Tenting to tenting at mile 1,804.2 – 22.4 miles
I am on the trail at 5:10 AM. I hike well except for my estimated hour and a half of confusion and second guessing on Mt. Moosilauke.
I make good time up the difficult, steep climb to the summit of Mt. Moosilauke. Above treeline, the visibility is terrible in the mist and fog, and the wind is strong.
At the trail intersection on the summit, I take a few moments to read the directional sign, consult my guide book, and decipher which way to go, left or right. It’s not quite clear.
I choose left and start walking. I don’t really see any blazes on rocks, but keep walking down the rock trail until it dips below treeline. I go for maybe a quarter mile second guessing myself the entire time. I decide to drop my pack, head down the trail a few minutes further and see if there are any blazes or signs. Frustrated, I decide to turn around, shoulder my pack, and go back up to the summit to read the sign again.
In the cold, wind, mist, and fog, it’s pretty miserable to be spending extra time trying to find the way and I’m getting frustrated.
I get back to the trail sign, try to figure out where the trail is, look at my book again, and then I start down the trail to the east. My gut is that it’s not the right direction, but I walk for a ways and don’t see any blazes. As I start down the trail below treeline, the trail starts to get quite steep which is not what the profile in my guide book shows. After a long walk down this trail, I turn around again to head back up the mountain to the summit and back down the other trail.
When I get back above treeline and to the summit, the weather has cleared some, enough that I can see a weathered white blaze on a rock directing down the trail I had first taken.
Back on the AT, I once again drop down into the trees and pass where I had turned around the first time. I hike about a minute further than I had before, and I see the trail junction sign I need. I am relieved to see it, but annoyed that I wasted probably an hour and a half, time that I can’t afford to waste. It’s tough to make up that wasted time at this stage of the game.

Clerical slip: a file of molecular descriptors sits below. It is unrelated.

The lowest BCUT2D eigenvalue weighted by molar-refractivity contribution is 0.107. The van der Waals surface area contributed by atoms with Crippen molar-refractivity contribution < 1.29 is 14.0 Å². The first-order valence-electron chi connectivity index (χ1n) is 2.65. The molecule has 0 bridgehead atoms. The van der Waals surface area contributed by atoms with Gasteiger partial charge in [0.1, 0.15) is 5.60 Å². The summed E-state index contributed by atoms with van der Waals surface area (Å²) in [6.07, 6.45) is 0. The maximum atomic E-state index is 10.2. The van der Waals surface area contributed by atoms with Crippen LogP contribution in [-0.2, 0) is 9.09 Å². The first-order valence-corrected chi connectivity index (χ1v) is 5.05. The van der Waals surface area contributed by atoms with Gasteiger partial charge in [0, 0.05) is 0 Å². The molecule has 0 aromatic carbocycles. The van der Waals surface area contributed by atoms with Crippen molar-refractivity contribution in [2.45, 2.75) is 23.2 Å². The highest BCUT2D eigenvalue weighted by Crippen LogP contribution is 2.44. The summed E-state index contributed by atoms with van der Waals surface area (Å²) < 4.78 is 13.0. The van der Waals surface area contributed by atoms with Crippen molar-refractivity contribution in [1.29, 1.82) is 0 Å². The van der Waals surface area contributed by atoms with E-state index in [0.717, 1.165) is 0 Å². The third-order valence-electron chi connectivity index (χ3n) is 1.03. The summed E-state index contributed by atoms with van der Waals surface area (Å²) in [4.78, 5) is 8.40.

[Some background about the AT in the Whites: the trail is rugged and the weather is dynamic, which combine to create dangers of exposed, slow paced hiking above treeline. There are many trails in the Whites, but the AT’s white blazes are spaced farther apart than anywhere else on the AT and the Great Gulf Wilderness Area has no blazes. The AT is always coincident with another trail and the other trail name is usually the one on the signs.]
I’m happy to be back on track and rolling again.
The trail in New Hampshire is gnarly. There’s lots of steep terrain that is steep up and steep down, both ways being equally hard, requiring hand over hand climbing/descending, butt sliding, tree and root grabbing, etc.
On the long descent from Mt. Moosilauke, there a segment of trail that drops nearly 1,900 feet in under in about 1.3 miles. It’s crazy, especially the part on the slick rock descending beside Beaver Brook Cascades waterfall.
[Nerves, tragic consequences, I block out all terrible thoughts and focus on one wet, careful step at a time. It’s easily the most dangerous part of the trail. Once at the bottom I read the trail warning sign. There is no such sign for NoBos.]
There is only one real climb and I’m happy to finish the day with 20+ miles considering what happened about mid-day. Nearing the end of the day, backcountry camping within a quarter mile of shelters/huts is prohibited, so I continue north, up the mountain, past Eliza Brook Shelter until I am outside of the protected area. I find a suitable place to tent, near the creek, about 6:50 PM. I haven’t done laundry in a while and my underwear could use a cleaning, so I scrub them in the creek. As I’m doing this I can’t help but laugh because I’m upstream of the shelter. Better treat your water folks!
Approaching summit of Mt. Moosilauke
Part of the descent beside Beaver Brook Cascades. It doesn’t look so steep looking up at it, but from the top, it looks pretty sketchy.
The AT joins the Kinsman Ridge Trail, White Mountain National Forest.